Tag Archives: Rescue

Never Too Old for Dogs, Part II

My first post about never getting too old for dogs generated enough feedback and comments that it got me thinking and I have more thoughts to share on the matter. They will come later in the post.

I was using old profile pictures in my posts that I have taken over the past few years because it was easier. I didn’t want to mislead though, so this one is of me at 60 years old, as is the one in the last post. (Never Too Old for Dogs) If you’re wondering how I got my hair so much less poufy in this one, here is my trick. I put my hair in a ponytail when it is still wet and leave it that way until it dries. I have thick hair, so that is sometimes the next day. Once my hair is down, it does get “bigger” as time passes. Especially, if it is rainy or humid out.

I got to watch my nieces over the weekend. I was so excited to see them! It was supposed to happen last week but didn’t work out. I had a flat tire on one car and transmission trouble in the other car. Both discovered in the same afternoon! It was not my day and let me tell you, I was none too happy that something came between me and seeing my girls. Both vehicles are repaired and roadworthy again. While watching the girls, I got more of those flexibility experiences that I was talking about last time to help keep me young. We again played hide and seek. The game is a favorite of theirs’. I took Zekie with me this time. He seems to understand the concept of Hide and Go Seek. Or he at least sits with me and quietly waits until we are found. This does not work with Shelby. She stands in front of where I hide and stares a hole into the spot, so that I am found almost immediately. All the girls have to do is look for Shelby. When I hid under the computer desk, Zekie crawled in with me while I crouched in the knee hole waiting to be found. All I had to do was point at the spot beside me and make a down motion and we were hidden. Zekie was the perfect guest on our visit. He really is a good dog if I am with him.

Zekie resting after Hide and Go Seek.

On to why I will never be too old for dogs. The main reason is that I think it would kill me to be without a dog. How could I survive without a constant companion who thinks everything I do is wonderful and is happy to see me at all times? Dogs are mental health aides! So, what are some ways to pull this off for the older individual?

One. Stay healthy and active as much as you can. The better your health and activity level, the longer you will be able to care for a dog. (Or any animal.) The dog comes with built in health benefits. You should exercise and walk your dog. This will help to keep you both moving longer. There are studies that prove that people with pets age better than those without. Not just physically, but mentally as well.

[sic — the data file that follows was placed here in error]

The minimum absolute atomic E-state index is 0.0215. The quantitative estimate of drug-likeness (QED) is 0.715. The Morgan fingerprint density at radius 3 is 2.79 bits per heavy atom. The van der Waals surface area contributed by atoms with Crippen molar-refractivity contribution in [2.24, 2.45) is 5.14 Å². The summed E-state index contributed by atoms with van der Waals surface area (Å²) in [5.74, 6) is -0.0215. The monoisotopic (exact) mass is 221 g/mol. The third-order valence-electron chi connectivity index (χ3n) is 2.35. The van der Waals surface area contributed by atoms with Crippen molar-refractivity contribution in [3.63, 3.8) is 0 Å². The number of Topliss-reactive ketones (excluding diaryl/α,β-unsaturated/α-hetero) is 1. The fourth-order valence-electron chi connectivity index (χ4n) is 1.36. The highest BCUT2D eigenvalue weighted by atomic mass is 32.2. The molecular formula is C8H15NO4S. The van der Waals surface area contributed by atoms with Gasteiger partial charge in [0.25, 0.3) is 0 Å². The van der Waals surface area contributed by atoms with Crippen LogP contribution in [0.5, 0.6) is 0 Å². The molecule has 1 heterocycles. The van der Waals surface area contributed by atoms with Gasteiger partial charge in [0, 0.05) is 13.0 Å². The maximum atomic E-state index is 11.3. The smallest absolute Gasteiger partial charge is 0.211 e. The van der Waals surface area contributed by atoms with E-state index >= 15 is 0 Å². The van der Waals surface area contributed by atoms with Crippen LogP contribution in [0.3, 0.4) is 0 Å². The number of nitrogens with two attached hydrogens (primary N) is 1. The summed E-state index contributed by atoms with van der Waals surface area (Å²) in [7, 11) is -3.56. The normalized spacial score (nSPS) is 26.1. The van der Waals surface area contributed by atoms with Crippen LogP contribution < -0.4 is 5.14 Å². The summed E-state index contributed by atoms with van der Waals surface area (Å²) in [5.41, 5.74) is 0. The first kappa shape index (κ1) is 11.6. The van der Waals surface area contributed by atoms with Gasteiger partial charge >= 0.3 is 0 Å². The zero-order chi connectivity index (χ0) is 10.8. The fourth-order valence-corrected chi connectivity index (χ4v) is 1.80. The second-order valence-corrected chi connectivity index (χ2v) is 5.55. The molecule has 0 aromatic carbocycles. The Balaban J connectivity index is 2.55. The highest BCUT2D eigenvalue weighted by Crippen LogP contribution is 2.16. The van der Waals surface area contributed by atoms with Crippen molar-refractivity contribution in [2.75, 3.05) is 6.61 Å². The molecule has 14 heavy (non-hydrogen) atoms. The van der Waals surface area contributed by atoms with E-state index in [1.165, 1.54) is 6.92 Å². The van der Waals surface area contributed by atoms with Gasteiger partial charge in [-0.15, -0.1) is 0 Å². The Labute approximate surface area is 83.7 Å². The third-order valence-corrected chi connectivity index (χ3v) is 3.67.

Two. Downsize to a smaller or less active breed or mix of dog. Note that the two things do not go hand in hand. A French Bull Dog and a Jack Russell Terrier are similar in size, but you are not getting the same level of dog. The terrier is highly active, mentally and physically. They are a lot of dog in a small package. Many young people cannot handle this type of dog. Shelters were full of them after the television show starring a well-trained Jack Russell, Wishbone, rose to popularity. The Frenchie on the other hand is a low energy dog that needs only short walks. And then, you have the greyhound (approximately 55-80 lbs.) who is affectionately known as a couch potato. Do your research. There is a dog who is appropriate for nearly everyone.

Three. Who says you have to get a puppy? There are adult dogs who are in need of a home. Many through no fault of their own. Rescues and shelters have staff or volunteers who can help you choose a dog that fits your lifestyle. They know the personalities and habits of the dogs in their care and can guide you in picking a new best friend who is suitable for you. Some rescues even have Seniors for Seniors programs. This is when a senior dog is paired with a senior person. The rescue retains ownership of the dog and covers vet bills. The senior person provides a home for the dog and all daily care including food, walks, general grooming, etc. The person keeps the dog for the lifetime of the dog. Another benefit of this situation is, if something happens to the person, they know the dog will be taken care of. Someone from the rescue will come get the dog in this case and it will be rehomed or remain in foster care. It’s a win-win for all involved. Harder to place senior dogs get loving homes and the older person has a dog for companionship without the worry of expensive vet bills that can plague an older dog. The rescue I am involved with, Northeast Ohio Shetland Sheepdog Rescue (NEOSSR), has such a program. Public donations make such programs possible. Here is a link about our rescue, complete with a donation button! https://www.neossr.org/ Our rescue tries to help in whatever way is best for the individual and the dog. Some of our senior families have needed temporary help in caring for their dogs. We have had a team of rotating volunteers show up to walk a dog for someone recovering from surgery until he was back on his feet. Right now, we have a dog in foster care because the owner was hospitalized from a fall and is in a facility for rehab. The foster mom takes the dog the facility to visit its owner occasionally. We hope the owner and dog can both go home again but if not, we will be here to care for the dog. By the way, the foster mom was on her way to pick up this dog from a neighbor within hours of NEOSSR receiving the call for help. Our members are awesome!